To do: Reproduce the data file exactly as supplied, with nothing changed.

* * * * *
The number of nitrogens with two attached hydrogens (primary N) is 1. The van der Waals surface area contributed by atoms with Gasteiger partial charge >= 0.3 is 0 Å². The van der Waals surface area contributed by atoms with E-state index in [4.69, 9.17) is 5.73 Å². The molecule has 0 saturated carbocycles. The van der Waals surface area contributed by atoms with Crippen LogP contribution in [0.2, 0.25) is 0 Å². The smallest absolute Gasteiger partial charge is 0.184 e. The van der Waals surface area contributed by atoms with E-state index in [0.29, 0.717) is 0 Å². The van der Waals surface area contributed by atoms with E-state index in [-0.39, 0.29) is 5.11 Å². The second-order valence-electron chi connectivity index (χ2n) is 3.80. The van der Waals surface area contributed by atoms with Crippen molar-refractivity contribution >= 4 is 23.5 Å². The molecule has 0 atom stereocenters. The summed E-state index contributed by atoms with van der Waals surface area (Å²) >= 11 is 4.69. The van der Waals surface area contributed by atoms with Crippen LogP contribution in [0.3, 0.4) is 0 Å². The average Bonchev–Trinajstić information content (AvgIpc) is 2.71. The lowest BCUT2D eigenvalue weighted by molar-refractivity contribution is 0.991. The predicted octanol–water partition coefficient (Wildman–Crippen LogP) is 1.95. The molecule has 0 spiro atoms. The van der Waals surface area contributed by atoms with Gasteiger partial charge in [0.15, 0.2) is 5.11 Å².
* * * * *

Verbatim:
The number of nitrogens with two attached hydrogens (primary N) is 1. The van der Waals surface area contributed by atoms with Gasteiger partial charge >= 0.3 is 0 Å². The van der Waals surface area contributed by atoms with E-state index in [4.69, 9.17) is 5.73 Å². The molecule has 0 saturated carbocycles. The van der Waals surface area contributed by atoms with Crippen LogP contribution in [0.2, 0.25) is 0 Å². The smallest absolute Gasteiger partial charge is 0.184 e. The van der Waals surface area contributed by atoms with E-state index in [0.29, 0.717) is 0 Å². The van der Waals surface area contributed by atoms with E-state index in [-0.39, 0.29) is 5.11 Å². The second-order valence-electron chi connectivity index (χ2n) is 3.80. The van der Waals surface area contributed by atoms with Crippen molar-refractivity contribution >= 4 is 23.5 Å². The molecule has 0 atom stereocenters. The summed E-state index contributed by atoms with van der Waals surface area (Å²) >= 11 is 4.69. The van der Waals surface area contributed by atoms with Crippen LogP contribution in [0.3, 0.4) is 0 Å². The average Bonchev–Trinajstić information content (AvgIpc) is 2.71. The lowest BCUT2D eigenvalue weighted by molar-refractivity contribution is 0.991. The predicted octanol–water partition coefficient (Wildman–Crippen LogP) is 1.95. The molecule has 0 spiro atoms. The van der Waals surface area contributed by atoms with Gasteiger partial charge in [0.15, 0.2) is 5.11 Å².